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The Case against Perfection: Ethics in the Age of Genetic Engineering 1st Edition

3.6 out of 5 stars 26 customer reviews
ISBN-13: 978-0674019270
ISBN-10: 067401927X
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Editorial Reviews

From Publishers Weekly

Our quest to create the perfect athlete or the perfect child reflects our drive for mastery and domination over life, says Sandel, a Harvard professor of government and a former member of the President's Council on Bioethics. In this evenhanded little book, which grew out of an essay in the Atlantic, Sandel says this quest endangers the view of human life as a gift. Allowing genetic engineering to erode our appreciation for natural gifts and talents, Sandel says, will affect how we understand humility, responsibility and solidarity; it deprives parents of "the humility and enlarged human sympathies that an openness to the unbidden can cultivate." (The discussion of perfect children also gives Sandel an opportunity to rag on hyperparenting, a trend he sees as a similar expression of parents' desire for dominion.). In addition, if we all possess varying gifts and talents, then as part of our solidarity with others in our society we should share our gifts with those who lack comparable ones. Although Sandel's book treads over heavily traveled territory, it turns in a different direction from the standard arguments that the problem with bioengineering is that it deprives individuals of autonomy. (May)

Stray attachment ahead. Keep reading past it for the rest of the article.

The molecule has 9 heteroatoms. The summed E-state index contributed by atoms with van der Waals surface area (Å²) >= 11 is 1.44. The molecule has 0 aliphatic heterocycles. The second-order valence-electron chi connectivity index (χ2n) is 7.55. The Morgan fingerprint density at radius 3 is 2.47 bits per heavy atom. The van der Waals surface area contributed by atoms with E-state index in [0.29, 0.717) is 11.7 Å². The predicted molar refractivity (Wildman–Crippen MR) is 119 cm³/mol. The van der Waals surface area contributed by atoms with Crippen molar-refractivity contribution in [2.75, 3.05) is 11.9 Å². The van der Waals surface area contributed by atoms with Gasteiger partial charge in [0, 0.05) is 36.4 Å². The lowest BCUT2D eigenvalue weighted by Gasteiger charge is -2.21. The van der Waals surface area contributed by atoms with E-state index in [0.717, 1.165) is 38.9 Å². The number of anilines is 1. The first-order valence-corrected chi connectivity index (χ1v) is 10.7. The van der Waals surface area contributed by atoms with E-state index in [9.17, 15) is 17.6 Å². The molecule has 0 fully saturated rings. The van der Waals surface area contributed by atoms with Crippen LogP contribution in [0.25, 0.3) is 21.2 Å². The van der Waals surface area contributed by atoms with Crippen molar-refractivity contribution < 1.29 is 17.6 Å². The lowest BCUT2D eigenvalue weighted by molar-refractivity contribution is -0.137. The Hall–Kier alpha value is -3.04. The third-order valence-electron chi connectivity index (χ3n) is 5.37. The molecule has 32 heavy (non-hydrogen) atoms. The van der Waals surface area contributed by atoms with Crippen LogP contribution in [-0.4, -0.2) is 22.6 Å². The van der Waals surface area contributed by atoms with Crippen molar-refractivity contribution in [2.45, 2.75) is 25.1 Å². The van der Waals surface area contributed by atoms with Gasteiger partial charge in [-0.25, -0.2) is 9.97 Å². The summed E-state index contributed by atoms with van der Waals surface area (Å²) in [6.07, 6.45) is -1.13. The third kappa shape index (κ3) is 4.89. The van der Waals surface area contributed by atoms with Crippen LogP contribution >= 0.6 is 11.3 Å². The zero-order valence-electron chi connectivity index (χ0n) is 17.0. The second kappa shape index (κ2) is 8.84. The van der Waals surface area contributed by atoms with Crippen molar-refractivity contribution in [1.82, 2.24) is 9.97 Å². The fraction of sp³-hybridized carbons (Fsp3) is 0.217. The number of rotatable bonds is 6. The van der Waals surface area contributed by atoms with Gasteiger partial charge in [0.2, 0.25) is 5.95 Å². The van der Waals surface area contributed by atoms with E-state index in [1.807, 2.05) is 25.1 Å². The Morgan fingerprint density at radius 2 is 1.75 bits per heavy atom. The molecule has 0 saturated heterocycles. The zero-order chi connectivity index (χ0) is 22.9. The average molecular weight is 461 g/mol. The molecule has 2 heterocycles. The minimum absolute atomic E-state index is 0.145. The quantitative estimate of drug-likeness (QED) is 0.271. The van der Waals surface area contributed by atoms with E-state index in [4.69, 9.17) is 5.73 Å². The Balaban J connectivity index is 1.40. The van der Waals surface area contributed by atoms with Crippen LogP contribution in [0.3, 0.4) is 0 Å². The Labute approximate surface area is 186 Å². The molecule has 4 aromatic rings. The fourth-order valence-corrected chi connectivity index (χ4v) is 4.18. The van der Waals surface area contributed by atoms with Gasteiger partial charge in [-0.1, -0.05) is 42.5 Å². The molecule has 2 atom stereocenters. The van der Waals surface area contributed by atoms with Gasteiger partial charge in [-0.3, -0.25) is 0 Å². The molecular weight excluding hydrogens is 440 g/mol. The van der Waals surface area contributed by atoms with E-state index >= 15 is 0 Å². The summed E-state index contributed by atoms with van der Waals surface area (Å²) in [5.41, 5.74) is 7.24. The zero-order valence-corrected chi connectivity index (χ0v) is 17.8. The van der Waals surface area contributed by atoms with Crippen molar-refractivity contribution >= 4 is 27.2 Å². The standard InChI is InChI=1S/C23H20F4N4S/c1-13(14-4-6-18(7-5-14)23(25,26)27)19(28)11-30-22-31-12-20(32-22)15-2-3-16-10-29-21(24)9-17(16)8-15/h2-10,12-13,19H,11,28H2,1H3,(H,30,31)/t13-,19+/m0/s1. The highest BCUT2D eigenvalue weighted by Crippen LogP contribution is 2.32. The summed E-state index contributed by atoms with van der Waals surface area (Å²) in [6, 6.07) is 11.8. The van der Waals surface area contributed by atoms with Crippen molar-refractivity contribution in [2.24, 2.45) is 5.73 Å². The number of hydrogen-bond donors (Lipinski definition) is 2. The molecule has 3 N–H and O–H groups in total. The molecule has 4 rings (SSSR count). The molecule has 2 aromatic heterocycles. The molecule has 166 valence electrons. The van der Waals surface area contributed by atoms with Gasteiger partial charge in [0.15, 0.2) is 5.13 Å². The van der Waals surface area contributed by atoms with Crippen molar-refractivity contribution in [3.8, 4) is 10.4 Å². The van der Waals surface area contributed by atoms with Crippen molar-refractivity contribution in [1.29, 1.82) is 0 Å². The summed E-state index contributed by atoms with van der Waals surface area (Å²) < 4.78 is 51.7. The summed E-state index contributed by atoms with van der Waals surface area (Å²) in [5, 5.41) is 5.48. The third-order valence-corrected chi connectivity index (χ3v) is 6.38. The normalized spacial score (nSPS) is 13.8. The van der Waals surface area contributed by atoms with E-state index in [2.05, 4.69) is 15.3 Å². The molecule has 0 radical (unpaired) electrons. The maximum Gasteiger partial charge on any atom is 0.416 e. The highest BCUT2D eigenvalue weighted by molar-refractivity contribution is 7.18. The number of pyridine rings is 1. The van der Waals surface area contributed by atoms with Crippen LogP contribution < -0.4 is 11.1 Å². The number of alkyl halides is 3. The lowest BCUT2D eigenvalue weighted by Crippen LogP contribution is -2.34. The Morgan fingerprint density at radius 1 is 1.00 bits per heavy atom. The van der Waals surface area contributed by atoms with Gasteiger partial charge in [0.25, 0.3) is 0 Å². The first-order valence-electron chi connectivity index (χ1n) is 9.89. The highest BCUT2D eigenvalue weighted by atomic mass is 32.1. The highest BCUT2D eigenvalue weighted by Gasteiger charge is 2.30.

Copyright © Reed Business Information, a division of Reed Elsevier Inc. All rights reserved.

From Booklist